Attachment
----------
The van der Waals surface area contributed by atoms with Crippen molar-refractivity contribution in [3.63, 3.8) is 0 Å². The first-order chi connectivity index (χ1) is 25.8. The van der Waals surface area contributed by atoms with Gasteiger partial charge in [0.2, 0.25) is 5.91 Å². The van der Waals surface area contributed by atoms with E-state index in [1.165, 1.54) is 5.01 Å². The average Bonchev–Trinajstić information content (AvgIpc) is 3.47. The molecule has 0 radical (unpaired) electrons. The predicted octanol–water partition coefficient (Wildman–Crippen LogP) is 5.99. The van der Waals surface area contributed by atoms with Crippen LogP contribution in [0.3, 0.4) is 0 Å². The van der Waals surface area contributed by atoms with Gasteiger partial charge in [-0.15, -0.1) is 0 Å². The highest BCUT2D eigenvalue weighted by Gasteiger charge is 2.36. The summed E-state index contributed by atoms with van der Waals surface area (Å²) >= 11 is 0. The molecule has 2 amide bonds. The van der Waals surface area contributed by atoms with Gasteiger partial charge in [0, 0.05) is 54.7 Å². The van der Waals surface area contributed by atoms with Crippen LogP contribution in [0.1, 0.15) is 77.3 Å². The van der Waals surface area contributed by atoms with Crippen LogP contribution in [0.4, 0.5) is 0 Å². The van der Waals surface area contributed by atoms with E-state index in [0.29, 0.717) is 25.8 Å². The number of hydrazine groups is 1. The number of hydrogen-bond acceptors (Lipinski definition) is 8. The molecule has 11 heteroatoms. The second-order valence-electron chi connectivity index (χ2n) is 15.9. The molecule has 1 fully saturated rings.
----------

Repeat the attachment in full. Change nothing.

The van der Waals surface area contributed by atoms with Crippen molar-refractivity contribution in [3.63, 3.8) is 0 Å². The first-order chi connectivity index (χ1) is 25.8. The van der Waals surface area contributed by atoms with Gasteiger partial charge in [0.2, 0.25) is 5.91 Å². The van der Waals surface area contributed by atoms with E-state index in [1.165, 1.54) is 5.01 Å². The average Bonchev–Trinajstić information content (AvgIpc) is 3.47. The molecule has 0 radical (unpaired) electrons. The predicted octanol–water partition coefficient (Wildman–Crippen LogP) is 5.99. The van der Waals surface area contributed by atoms with Crippen LogP contribution in [0.3, 0.4) is 0 Å². The van der Waals surface area contributed by atoms with Gasteiger partial charge in [-0.15, -0.1) is 0 Å². The highest BCUT2D eigenvalue weighted by Gasteiger charge is 2.36. The summed E-state index contributed by atoms with van der Waals surface area (Å²) >= 11 is 0. The molecule has 2 amide bonds. The van der Waals surface area contributed by atoms with Gasteiger partial charge in [0, 0.05) is 54.7 Å². The van der Waals surface area contributed by atoms with Crippen LogP contribution in [0.1, 0.15) is 77.3 Å². The van der Waals surface area contributed by atoms with Crippen LogP contribution in [0.4, 0.5) is 0 Å². The van der Waals surface area contributed by atoms with E-state index in [0.29, 0.717) is 25.8 Å². The number of hydrazine groups is 1. The number of hydrogen-bond acceptors (Lipinski definition) is 8. The molecule has 11 heteroatoms. The second-order valence-electron chi connectivity index (χ2n) is 15.9. The molecule has 1 fully saturated rings.